The Handmaid's Tale is a dystopian novel written by Margaret Atwood, published in 1985. It explores the themes of women in subjugation in a patriarchal society, and the various means by which these women attempt to gain individualism and independence.
The book depicts the story of Offred, a Handmaid in the Republic of Gilead—a totalitarian and theocratic state that has replaced the United States of America. It follows her journey as she struggles to survive in a time where women posses few rights, are not allowed to read and write, are used as breeding vessels for the elitists.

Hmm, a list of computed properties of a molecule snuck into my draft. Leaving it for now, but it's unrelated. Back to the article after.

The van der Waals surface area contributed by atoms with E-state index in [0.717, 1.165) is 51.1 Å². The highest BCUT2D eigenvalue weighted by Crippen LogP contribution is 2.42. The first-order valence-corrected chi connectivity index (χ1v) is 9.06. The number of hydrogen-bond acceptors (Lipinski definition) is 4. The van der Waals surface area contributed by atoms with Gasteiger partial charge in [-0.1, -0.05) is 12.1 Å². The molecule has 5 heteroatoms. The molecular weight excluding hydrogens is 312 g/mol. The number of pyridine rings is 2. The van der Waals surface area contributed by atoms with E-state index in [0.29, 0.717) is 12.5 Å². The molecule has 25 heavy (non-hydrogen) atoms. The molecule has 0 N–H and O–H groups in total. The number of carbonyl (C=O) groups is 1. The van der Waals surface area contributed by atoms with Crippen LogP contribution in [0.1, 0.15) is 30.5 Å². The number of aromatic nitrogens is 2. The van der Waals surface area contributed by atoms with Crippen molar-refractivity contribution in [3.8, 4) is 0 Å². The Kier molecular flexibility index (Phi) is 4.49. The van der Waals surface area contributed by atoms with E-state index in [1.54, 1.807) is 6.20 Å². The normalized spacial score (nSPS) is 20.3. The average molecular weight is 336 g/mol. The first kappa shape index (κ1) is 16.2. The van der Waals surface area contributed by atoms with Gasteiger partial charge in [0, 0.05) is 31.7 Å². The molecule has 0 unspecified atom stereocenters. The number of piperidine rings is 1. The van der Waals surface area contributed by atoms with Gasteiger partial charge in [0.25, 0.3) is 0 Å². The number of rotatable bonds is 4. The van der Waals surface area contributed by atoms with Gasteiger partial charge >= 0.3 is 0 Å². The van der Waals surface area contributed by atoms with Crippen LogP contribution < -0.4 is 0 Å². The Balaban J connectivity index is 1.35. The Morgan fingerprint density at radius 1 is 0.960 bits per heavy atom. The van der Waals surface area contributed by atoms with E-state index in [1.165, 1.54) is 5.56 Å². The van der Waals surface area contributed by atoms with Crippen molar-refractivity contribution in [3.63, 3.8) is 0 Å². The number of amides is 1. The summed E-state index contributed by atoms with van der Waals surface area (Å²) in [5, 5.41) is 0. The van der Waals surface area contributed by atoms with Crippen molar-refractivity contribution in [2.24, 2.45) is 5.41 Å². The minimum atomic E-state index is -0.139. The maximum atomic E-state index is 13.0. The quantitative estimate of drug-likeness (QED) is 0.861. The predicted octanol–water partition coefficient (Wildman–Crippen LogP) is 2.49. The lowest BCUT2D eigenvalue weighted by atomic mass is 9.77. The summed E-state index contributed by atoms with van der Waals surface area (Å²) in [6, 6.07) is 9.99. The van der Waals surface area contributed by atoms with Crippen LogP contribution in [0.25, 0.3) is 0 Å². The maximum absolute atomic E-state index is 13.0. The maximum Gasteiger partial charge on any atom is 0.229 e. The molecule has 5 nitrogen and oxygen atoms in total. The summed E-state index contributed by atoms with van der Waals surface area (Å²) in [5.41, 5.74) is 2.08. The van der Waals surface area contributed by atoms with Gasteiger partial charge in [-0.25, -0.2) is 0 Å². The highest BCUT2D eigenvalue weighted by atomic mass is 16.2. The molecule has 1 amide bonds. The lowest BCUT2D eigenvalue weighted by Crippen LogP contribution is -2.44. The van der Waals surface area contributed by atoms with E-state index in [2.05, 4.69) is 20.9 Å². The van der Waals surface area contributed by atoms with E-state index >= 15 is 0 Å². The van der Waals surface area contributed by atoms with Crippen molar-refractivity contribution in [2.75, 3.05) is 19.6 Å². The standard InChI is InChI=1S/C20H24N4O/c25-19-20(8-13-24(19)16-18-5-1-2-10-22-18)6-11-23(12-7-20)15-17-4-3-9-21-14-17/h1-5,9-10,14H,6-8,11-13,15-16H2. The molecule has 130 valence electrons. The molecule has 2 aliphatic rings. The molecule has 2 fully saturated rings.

Atwood's novel offers a satirical view of various social, political, and religious trends of the 1980s in United States. It's critical success has led to making the novel a part of the academia to study feminism, and adapted in numerous films, screenplays, and television series. In 2017, Hulu produced a television series based on the novel, starring Elisabeth Moss as Offred.